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National Unity: NYSC holds cultural carnival

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National Unity: NYSC holds cultural carnival

By Katurak Yashim

The National Youth Service Corps (NYSC) on Saturday held a cultural carnival to call on all Nigerians in every facet of life to work towards uniting the country to achieve national growth and development.

The carnival, which was held at the NYSC FCT Orientation Camp, Kubwa, Abuja, included display of traditional attires, food and dance steps from diverse cultures in Nigeria by corps members.

The cultures represented at the carnival included the Benin culture from Edo; Nupe and Gbagyi cultures from Niger; Idoma and Tiv from Benue; Igbo, Fulani, Yoruba and Hausa culture as well as Ibibio from Akwa Ibom.

Others were Fulani, Yoruba and Hausa cultures from the South East, North East, South West and North West regions, respectively.

Mr Suleiman Abdul, the NYSC FCT Coordinator, said that the carnival which is held during every orientation course for corps members, was aimed at reawakening the cultural consciousness amongst Nigerian youth.

“The cultural carnival which was introduced to the orientation course programme a few years ago by the management of the scheme is aimed at reawakening the cultural consciousness in Nigerian youth.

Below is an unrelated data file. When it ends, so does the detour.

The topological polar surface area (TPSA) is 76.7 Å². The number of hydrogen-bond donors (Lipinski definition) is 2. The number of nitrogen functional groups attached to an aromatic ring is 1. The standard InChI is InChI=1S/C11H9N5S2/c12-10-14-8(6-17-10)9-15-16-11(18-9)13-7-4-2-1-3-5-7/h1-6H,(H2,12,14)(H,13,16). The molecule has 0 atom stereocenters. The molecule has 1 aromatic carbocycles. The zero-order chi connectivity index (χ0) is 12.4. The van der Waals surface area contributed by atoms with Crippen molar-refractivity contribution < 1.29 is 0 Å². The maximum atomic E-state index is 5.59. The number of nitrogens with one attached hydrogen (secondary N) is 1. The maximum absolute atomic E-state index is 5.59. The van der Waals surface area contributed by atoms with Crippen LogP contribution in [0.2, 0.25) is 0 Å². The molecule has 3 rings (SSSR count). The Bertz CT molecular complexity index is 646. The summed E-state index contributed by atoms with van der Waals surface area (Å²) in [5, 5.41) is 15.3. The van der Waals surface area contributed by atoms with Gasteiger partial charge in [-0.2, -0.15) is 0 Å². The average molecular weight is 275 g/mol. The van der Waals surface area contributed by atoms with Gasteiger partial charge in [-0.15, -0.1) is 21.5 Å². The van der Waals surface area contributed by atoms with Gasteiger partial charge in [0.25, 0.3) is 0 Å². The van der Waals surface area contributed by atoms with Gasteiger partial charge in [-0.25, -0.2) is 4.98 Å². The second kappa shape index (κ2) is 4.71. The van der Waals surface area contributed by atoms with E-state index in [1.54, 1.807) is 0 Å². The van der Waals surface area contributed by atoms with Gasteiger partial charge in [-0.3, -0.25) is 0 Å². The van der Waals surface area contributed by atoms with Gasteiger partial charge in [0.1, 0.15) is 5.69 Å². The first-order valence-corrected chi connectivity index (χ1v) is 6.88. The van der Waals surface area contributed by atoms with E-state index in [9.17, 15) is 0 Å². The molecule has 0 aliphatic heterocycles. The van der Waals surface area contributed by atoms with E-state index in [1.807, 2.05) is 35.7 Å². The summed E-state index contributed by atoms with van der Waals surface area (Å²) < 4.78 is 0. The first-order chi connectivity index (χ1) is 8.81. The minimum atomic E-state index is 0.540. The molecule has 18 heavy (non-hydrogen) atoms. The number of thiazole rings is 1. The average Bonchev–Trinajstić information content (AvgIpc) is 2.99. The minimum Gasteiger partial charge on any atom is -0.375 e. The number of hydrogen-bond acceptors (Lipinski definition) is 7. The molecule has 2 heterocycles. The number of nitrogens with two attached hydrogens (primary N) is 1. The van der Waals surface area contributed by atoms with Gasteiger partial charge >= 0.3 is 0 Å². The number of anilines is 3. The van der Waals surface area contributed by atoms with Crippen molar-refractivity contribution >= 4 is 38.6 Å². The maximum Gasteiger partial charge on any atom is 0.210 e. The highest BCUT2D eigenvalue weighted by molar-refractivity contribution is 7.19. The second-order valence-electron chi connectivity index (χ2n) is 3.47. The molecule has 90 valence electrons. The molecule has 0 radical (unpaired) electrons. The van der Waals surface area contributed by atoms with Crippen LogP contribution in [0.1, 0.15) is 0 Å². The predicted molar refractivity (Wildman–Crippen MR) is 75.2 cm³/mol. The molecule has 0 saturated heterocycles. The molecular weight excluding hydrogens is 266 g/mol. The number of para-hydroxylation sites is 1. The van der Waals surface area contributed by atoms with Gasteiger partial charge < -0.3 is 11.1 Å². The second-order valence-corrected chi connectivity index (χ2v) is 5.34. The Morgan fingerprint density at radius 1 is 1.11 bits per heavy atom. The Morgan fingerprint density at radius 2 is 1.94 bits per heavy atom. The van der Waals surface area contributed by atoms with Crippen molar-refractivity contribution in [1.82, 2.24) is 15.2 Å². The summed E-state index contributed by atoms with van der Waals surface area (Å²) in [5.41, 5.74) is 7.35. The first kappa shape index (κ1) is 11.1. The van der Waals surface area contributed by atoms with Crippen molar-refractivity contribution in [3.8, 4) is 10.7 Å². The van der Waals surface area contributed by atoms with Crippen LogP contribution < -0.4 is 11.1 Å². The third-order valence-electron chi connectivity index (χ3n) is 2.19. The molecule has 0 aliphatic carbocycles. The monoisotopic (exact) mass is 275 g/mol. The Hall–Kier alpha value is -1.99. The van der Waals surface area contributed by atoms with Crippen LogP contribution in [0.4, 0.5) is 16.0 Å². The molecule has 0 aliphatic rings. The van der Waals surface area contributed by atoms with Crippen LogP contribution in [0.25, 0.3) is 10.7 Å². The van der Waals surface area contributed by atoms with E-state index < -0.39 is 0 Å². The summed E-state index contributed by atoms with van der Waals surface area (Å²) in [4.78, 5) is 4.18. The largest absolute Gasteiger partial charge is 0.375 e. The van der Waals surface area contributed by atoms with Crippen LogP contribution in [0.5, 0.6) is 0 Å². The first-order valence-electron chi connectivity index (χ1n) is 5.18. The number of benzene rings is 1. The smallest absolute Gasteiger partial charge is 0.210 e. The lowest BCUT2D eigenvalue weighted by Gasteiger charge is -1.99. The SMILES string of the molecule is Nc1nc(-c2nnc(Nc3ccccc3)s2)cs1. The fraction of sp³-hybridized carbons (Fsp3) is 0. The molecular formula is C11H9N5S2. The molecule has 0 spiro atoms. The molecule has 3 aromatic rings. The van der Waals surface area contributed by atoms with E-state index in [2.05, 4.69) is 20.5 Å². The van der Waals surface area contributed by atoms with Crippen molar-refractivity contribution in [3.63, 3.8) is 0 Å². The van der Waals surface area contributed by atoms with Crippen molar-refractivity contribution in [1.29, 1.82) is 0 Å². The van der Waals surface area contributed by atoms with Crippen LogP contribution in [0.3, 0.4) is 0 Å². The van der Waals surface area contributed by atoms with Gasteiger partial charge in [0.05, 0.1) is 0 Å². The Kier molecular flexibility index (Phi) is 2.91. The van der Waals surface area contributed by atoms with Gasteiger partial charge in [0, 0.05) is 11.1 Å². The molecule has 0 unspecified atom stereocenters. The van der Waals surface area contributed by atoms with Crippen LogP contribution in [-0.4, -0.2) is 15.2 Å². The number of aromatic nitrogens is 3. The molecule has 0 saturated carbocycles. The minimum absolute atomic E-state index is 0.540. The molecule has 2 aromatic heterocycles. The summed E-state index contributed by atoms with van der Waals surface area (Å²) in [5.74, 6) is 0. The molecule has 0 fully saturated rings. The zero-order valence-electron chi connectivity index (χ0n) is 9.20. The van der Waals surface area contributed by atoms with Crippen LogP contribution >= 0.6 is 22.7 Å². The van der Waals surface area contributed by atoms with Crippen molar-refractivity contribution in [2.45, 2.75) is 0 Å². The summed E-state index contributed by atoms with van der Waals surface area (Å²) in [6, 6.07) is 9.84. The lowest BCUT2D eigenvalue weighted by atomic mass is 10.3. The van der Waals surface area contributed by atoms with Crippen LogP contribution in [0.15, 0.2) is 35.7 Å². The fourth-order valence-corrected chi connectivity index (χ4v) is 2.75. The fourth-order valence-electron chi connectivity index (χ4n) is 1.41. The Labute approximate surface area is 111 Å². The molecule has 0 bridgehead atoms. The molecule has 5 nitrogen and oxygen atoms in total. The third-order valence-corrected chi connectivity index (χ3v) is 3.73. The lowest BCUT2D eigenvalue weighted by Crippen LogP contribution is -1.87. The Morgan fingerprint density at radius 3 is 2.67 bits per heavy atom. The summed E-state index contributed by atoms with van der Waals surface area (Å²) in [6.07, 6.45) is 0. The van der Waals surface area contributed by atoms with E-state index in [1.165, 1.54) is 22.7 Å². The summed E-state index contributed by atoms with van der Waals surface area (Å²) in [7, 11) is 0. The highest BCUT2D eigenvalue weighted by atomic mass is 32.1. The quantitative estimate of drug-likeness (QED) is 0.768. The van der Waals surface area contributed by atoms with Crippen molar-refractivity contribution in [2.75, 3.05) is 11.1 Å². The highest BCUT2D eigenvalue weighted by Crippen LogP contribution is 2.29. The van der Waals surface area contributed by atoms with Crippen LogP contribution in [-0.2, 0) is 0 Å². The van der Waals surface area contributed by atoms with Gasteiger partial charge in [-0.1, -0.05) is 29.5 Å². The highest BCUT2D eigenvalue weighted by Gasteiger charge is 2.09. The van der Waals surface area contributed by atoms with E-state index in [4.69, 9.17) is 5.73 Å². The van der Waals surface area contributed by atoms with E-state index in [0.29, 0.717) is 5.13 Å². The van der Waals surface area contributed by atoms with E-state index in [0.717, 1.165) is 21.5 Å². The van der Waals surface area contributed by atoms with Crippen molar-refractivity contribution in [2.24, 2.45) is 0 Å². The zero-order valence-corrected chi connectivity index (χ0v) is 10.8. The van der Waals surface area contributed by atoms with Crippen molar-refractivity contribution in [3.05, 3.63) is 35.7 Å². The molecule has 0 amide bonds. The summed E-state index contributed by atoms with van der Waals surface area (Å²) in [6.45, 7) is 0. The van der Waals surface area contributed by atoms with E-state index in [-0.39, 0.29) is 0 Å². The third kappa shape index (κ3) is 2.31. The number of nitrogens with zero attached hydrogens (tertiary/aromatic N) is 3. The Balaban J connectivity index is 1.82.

“It also serves as a platform for cultural exchange and integration particularly for the young Nigerians who may not have had the opportunity to appreciate other cultures other than their own,” he explained.

In an interview with newsmen at the carnival, Abdul added that the cultural display by corps members signified hope for Nigeria’s unity irrespective of cultural diversity.

“This programme aims to showcase excellence, showcase the diverse cultures we have in Nigeria, and also showcase the creativity of the Nigerian youth. That is the essence of the cultural carnival.

“Corps members from diverse cultures have come together as one using the instrumentality of the platoons.

“In each platoon, you have Nigerians from diverse cultures who have come together now as one, as members of a platoon to showcase the culture of a particular geo-political zone; that is a sign of unity.

“This is what we expect to see outside of the orientation camp. If these young people can come together as one irrespective of culture, tradition and social class, it shows that there is hope for this country, especially for the Nigerian youth,” said the coordinator.